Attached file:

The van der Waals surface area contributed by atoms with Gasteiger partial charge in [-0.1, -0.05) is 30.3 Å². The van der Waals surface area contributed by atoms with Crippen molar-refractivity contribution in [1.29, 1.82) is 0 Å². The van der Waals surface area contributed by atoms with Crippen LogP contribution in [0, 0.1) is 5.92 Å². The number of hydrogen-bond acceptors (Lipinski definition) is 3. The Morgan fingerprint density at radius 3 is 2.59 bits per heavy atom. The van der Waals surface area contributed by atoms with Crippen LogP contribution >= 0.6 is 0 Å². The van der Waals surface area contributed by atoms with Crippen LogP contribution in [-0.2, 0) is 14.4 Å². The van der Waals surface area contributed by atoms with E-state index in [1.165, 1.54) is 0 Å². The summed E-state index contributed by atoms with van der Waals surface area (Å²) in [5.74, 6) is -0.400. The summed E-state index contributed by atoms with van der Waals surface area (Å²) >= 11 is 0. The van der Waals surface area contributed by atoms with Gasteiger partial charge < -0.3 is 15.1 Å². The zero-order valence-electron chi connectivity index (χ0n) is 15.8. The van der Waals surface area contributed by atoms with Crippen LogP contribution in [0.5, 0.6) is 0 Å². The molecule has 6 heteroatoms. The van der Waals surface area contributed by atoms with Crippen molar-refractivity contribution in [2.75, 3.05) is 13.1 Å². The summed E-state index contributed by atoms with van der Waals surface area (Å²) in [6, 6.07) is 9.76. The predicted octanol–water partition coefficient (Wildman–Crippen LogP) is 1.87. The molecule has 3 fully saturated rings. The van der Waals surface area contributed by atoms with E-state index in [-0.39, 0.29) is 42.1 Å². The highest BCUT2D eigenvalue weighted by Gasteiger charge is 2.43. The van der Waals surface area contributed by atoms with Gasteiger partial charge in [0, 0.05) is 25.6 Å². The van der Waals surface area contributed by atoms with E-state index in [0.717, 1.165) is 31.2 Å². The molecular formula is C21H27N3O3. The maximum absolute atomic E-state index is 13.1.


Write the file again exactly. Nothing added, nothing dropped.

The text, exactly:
The van der Waals surface area contributed by atoms with Gasteiger partial charge in [-0.1, -0.05) is 30.3 Å². The van der Waals surface area contributed by atoms with Crippen molar-refractivity contribution in [1.29, 1.82) is 0 Å². The van der Waals surface area contributed by atoms with Crippen LogP contribution in [0, 0.1) is 5.92 Å². The number of hydrogen-bond acceptors (Lipinski definition) is 3. The Morgan fingerprint density at radius 3 is 2.59 bits per heavy atom. The van der Waals surface area contributed by atoms with Crippen LogP contribution >= 0.6 is 0 Å². The van der Waals surface area contributed by atoms with Crippen LogP contribution in [-0.2, 0) is 14.4 Å². The van der Waals surface area contributed by atoms with E-state index in [1.165, 1.54) is 0 Å². The summed E-state index contributed by atoms with van der Waals surface area (Å²) in [5.74, 6) is -0.400. The summed E-state index contributed by atoms with van der Waals surface area (Å²) >= 11 is 0. The van der Waals surface area contributed by atoms with Gasteiger partial charge < -0.3 is 15.1 Å². The zero-order valence-electron chi connectivity index (χ0n) is 15.8. The van der Waals surface area contributed by atoms with Crippen LogP contribution in [0.5, 0.6) is 0 Å². The molecule has 6 heteroatoms. The van der Waals surface area contributed by atoms with Crippen molar-refractivity contribution in [2.75, 3.05) is 13.1 Å². The summed E-state index contributed by atoms with van der Waals surface area (Å²) in [6, 6.07) is 9.76. The predicted octanol–water partition coefficient (Wildman–Crippen LogP) is 1.87. The molecule has 3 fully saturated rings. The van der Waals surface area contributed by atoms with E-state index in [-0.39, 0.29) is 42.1 Å². The highest BCUT2D eigenvalue weighted by Gasteiger charge is 2.43. The van der Waals surface area contributed by atoms with Gasteiger partial charge in [0, 0.05) is 25.6 Å². The van der Waals surface area contributed by atoms with E-state index in [0.717, 1.165) is 31.2 Å². The molecular formula is C21H27N3O3. The maximum absolute atomic E-state index is 13.1.